Austin BBQ does Texas proud in bringing its methods to Wheaton
By PAT BRUNo email@example.com August 17, 2011 5:16PM
A full slab of Austin BBQ’s perfectly smoked baby back ribs is served with cornbread and coleslaw, with extra sauce on the side. | Rich Hein~Sun-Times
AUSTIN BBQ ★★
226 W. Front St., Wheaton; (630) 690-0526;
Hours: Open at 11 a.m. Monday through Saturday for lunch and dinner. Closed on Sunday.
Try: Baby back ribs, brisket sandwich, blue cheese coleslaw, brisket chili, Kreuz Market sausage, mini pie.
Prices: Baby back slab, $19.95; sandwiches, $6.95-$7.95; desserts, $1.95-$2.95.
In a bite: Austin BBQ has diners lining up for a taste of its excellent barbecue. That big red smoker behind the counter was my first clue as to the technique here: smoking the meat low (temperature) and slow (12 hours, using oak). The pit master is Doug Pierce, and he knows his stuff. The atmosphere is down-home diner, casual, bright and pristine. Order at the counter (no table service). The kids’ menu features mini sandwiches, chicken tenders and mini ribs.
KEY: ★★★★ Extraordinary; ★★★ Excellent;
★★ Very Good;
★ Good; Zero stars: Poor
Updated: November 16, 2011 1:39AM
Cue the music and play it loud. With apologies to Famous Dave’s and other barbecue places in the western suburbs, there is now a barbecue joint — Austin BBQ — in Wheaton that is so smoking hot, it has raised the bar to a whole new level. It’s been a long time coming, but the wait was worth it.
Taking the name of one of my favorite cities in Texas, Austin BBQ has put together a menu of favorites that mirror some of the best barbecue in that Southwestern mecca (Salt Lick, Ruby’s and Rudy’s come to mind). But then Austin is famous for its “barbecue belt” (the Hill Country), a band of barbecue restaurants that are a notch or two above those found anywhere else in the United States (including the South).
To link the Austin connection a bit stronger, Austin BBQ in Wheaton features Kreuz Market Sausage, which has been the go-to market in Lockhart (the “BBQ capital of Texas”) for sausages, brisket and chops for more than 100 years.
In keeping with “Texas tradition,” Austin BBQ makes a solid statement about enjoying its barbecue — sans barbecue sauce. “Meat, smoke and spices,” according to the dictates of Austin BBQ, is what real barbecue is all about. “If anything, adding a little hot sauce” is all you’ll need.
Regardless of whether you agree with the no-sauce idea (though sauce is available), Austin BBQ takes its barbecue (and the intensive 12-hour smoking process, using oak wood) rather seriously. And I really do like the way Austin BBQ goes about doing barbecue. I doubt if I would drive from the city to Wheaton to get barbecue, but this eatery would be on my to-eat list if I found myself anywhere within a couple of miles of its front door.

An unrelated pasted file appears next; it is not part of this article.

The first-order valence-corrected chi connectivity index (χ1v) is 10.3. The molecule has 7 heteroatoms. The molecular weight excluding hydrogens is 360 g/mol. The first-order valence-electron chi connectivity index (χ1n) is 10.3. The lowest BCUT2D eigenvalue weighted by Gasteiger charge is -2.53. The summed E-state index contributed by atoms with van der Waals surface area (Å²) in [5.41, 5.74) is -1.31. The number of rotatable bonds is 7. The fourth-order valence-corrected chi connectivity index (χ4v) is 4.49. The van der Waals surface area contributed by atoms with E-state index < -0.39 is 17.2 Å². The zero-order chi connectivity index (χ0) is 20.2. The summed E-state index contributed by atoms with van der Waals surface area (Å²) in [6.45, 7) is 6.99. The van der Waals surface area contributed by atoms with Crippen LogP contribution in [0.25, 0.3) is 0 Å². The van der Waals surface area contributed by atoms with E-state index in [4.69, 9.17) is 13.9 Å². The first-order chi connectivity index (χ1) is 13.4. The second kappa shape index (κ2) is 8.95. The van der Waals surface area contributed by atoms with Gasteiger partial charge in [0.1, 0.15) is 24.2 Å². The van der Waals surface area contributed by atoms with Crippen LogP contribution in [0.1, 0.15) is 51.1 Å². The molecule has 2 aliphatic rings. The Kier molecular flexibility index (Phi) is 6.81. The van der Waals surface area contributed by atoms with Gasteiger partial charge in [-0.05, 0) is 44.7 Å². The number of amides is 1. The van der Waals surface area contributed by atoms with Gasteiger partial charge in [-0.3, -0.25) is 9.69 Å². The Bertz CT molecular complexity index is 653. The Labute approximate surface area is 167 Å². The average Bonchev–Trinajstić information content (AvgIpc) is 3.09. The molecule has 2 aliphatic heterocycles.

The brisket is some of the best I’ve had (right up there with Smoque BBQ on North Pulaski). The sliced brisket (or you can get it chopped) was meaty and tender, and the smoky flavor ran deep and true. Layered onto slices of white bread, with a hush puppy (a bit heavy, though) and one side, terrific blue cheese coleslaw, this was a meal and more for just $6.95.
That kind of romance carried over to the baby back ribs, where the outside got a light char that gave way to the tender and succulent meat that separated just a tad from the bones. And, as it goes with first-rate barbecue, the ribs had that all important pink smoke ring on the outer edge, an indicator that the meat was smoked from the outside clear through to the middle.
Austin BBQ is not making its bones on Texas-style barbecue alone, though. Other styles of barbecue — Memphis, Carolina and Kansas City “sweet and sticky” ribs — also are available.
A slew of sides range from crunchy onion rings to a ridiculously engaging bowl of brisket chili that was so thick, I had to eat it with a fork. Would that it carried more heat (as in spicy), but that’s just me, because I like eye-watering heat when it comes to chili. One complaint I have regarding the sides was the woefully small cornbread muffins that were sad to look at and did little to advance the idea of why cornbread and barbecue are a match made in heaven.
You place your order at the counter (there is no table service). It all arrives laid out on a paper-lined sheet pan (aka jelly-roll pan). In some cases, there will be cubes of Cheddar, chopped onion and pickles alongside, say, a sandwich or a slab of ribs.
The dessert choices include brownies, banana pudding and ice cream. However, I would suggest you go for one of the mini pies in which fruit (blueberry, strawberry, et al.) is the star attraction. These mini deep-dish pies were thick with fruit and sported a flaky crust. I highly recommend trying one.
Pat Bruno is a local free-lance critic and author. Listen to Pat Bruno talk about food and wine at 6:23 and 10:23 p.m. Tuesdays and 7:53 p.m. Saturdays and Sundays on WBBM News Radio AM (780) and FM (105.9).